One prior art fluid compression system described in U.S. Pat. No. 5,287,916 attempts to overcome the shortcomings associated with traditional collection and disposal methods. Generally, in the '916 patent, the separated liquid is collected in a holding vessel, and periodically, upon reaching a predetermined liquid collection level, is injected by compression system pressure into the exhaust system of a compressor prime mover which causes the liquid to be converted to vapor and entrained in the prime mover exhaust fluid.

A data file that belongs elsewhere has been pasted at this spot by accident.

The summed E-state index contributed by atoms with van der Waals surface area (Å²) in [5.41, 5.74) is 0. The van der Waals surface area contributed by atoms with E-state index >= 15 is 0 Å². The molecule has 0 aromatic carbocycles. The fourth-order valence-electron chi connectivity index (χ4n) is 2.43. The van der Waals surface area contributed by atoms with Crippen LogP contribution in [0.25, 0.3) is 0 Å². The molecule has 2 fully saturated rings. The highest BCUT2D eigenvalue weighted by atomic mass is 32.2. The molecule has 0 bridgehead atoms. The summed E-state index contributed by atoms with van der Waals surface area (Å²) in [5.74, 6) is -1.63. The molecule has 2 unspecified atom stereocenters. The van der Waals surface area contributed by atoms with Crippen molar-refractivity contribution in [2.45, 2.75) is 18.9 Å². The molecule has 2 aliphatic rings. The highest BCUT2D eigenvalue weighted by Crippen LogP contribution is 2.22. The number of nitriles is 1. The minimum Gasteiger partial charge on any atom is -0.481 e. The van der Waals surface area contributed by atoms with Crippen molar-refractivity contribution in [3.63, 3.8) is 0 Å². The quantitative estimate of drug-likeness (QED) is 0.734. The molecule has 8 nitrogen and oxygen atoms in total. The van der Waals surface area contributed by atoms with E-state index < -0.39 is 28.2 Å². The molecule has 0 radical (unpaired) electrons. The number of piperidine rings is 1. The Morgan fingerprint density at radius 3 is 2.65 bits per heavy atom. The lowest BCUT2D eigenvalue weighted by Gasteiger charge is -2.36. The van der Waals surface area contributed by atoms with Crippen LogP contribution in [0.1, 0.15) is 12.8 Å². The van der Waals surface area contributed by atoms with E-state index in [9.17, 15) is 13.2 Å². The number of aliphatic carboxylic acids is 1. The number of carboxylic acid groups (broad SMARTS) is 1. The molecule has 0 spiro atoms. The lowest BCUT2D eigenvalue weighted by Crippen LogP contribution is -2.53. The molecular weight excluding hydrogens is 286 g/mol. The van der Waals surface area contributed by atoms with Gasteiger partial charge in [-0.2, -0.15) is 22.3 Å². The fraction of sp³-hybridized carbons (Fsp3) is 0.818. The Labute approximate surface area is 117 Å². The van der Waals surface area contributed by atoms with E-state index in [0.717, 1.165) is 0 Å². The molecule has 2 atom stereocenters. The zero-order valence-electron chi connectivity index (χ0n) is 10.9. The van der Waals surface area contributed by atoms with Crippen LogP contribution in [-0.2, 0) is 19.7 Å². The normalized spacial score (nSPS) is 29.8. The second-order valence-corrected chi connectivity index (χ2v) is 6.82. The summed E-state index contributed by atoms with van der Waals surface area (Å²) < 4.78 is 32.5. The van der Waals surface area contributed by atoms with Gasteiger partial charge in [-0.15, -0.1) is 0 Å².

Although this system effectively overcomes the shortcomings of the traditional collection and disposal methods, this collection and disposal method also has associated shortcomings. When the system is operated in below freezing ambient temperatures the liquid in the holding vessel can freeze and as a result, each holding vessel must include a heater at an additional cost, to prevent liquid freezing which may damage the holding vessel. In addition to this shortcoming, the apparatus for collecting and injecting the separated liquid from the holding vessel to the exhaust system can be expensive and the mechanism can be unreliable. When the injection apparatus is not functioning properly, the compressed fluid delivered to an object of interest will include an undesirable volume of liquid. A third shortcoming of the system disclosed in the '916 patent is that if there are two or more holding vessels associated with the aftercooler/after filtration devices, each with a condensate drain, each at slightly different pressures due to compressed fluid system component pressure drop, in order for the holding vessels to function properly, it is necessary for the system to include either a separate collection/injection device for each condensate drain, or a series of check valves and timed solenoids to sequentially purge each holding vessel. Such an arrangement significantly increases the system cost, complexity and reliability. Associated with this third shortcoming is the inability of the prior system to be purged automatically. Upon shutdown of the system, the collection/injection devices(s) must be purged of any remaining liquid, either manually or with a solenoid type device, to prevent damage in freezing environments. If the compressor operator forgets to purge the collection system and flow lines, the liquid can freeze in the device(s) and cause significant damage.